The internet has made it amazingly easy to share things. Also, to ask for things. Like favors and charitable donations.
Asking for money online is a lot better than doing it in person. And between services like Kickstarter and PayPal, microdonations are helping people raise large amounts of money for great (and not so great) causes. And that is just fine with me.
But like most any human interaction, people need to exercise a little restraint before sending out their money grubbing emails.
Dear Former Coworker Who Never Spoke To Me When We Shared An Office, But Is Now Running A Triathlon And Wants My Money: I am talking to you.
I don’t know how you got my personal email address. And you never sent me a note to wish me well when I got laid off. But now you want money from me so you can reach your charity goals? Kindly fuck off.
It’s one thing to put out a generic message to your Twitter stream asking for donations to your favorite charity. It’s another entirely to trawl your email address book for every acquaintance you’ve ever met and hit them up for money so you can avoid paying for a race bib. It’s great that your running some huge marathon, or bike race, or whatever the hell crazy athletic feat you’re attempting. But if I don’t know you, I don’t want to pay for it.
And yes, Random Comedian From My Improv Class Who’s Trying To Start A New Theater Company Through Facebook Donations: This also applies to you. We took one class together. You seemed nice enough, until I clicked through your Facebook links and actually saw your “web show.” Oh my goodness. I don’t think you should be doing that anymore.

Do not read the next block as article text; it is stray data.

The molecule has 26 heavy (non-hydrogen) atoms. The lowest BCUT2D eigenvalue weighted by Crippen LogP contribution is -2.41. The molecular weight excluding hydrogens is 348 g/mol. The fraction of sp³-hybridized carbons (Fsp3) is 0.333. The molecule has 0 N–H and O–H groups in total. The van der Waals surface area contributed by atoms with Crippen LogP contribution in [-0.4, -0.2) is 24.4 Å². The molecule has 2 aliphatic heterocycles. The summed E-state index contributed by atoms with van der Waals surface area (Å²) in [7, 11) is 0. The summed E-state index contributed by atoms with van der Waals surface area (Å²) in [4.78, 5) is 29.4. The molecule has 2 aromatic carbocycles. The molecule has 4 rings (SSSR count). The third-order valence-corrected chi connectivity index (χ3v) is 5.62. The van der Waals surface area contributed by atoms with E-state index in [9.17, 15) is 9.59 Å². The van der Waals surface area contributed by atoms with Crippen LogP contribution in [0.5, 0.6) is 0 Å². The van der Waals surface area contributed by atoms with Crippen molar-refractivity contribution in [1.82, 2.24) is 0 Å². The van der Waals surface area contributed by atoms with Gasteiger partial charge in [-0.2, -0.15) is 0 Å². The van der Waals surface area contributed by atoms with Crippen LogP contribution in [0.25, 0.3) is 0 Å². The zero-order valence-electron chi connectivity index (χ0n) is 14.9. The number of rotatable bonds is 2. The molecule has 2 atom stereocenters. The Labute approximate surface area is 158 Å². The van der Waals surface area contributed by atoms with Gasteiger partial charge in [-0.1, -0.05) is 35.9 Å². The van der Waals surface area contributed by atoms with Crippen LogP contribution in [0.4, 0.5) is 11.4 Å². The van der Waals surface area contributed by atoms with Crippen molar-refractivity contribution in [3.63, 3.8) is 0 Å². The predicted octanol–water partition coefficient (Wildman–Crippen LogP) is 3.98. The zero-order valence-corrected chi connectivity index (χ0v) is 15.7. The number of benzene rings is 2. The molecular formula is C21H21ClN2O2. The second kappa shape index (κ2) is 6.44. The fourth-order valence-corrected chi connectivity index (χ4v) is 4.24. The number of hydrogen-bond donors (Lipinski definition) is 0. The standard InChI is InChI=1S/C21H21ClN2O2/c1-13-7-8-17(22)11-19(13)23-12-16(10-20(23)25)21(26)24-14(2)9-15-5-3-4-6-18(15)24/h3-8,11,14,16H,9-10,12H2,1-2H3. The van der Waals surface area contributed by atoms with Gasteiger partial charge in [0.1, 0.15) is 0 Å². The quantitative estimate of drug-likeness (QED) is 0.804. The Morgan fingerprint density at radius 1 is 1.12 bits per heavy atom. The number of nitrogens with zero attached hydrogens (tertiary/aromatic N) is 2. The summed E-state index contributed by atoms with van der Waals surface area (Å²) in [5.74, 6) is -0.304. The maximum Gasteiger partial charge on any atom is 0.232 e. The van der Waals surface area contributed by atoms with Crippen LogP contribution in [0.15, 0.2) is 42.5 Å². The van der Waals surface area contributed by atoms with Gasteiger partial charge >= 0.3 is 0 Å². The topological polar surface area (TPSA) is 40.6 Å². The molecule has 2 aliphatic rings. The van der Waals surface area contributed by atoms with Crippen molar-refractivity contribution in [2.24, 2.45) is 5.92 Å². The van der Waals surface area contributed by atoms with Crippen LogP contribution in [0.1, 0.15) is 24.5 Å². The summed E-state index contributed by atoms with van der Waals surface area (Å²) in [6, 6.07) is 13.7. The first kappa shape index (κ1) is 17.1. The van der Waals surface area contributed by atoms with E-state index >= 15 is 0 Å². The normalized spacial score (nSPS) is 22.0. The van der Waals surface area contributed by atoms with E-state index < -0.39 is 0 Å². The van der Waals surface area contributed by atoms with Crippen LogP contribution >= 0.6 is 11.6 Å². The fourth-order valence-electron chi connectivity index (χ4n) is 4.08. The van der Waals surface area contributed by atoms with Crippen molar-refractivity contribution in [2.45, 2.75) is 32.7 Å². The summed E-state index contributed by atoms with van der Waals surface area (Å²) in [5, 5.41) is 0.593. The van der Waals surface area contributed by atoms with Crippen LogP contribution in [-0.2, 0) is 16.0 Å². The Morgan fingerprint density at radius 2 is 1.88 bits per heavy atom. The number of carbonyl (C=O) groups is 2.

I politely ignored your first request for funds. But now it’s getting to the point where I have a message from you every other day. And yes, I know we haven’t spoken in awhile. But I don’t want to give you money.Even if $5 would really make such a difference.
I actually don’t think you should be starting a theater company. I think you should probably get a day job. And it’s simply not cute that you think I should pay for your bad comedy. I’m sorry.
As a final note, I’d love to leave you with Nick Kroll’s excellent diatribe against coworkers asking for charitable donations from last week’s episode of The League. But it’s not online yet. So I’ll leave you with a few of his wise words:
“I don’t negotiate with charity terrorists, it’s almost a jihad against my wallet”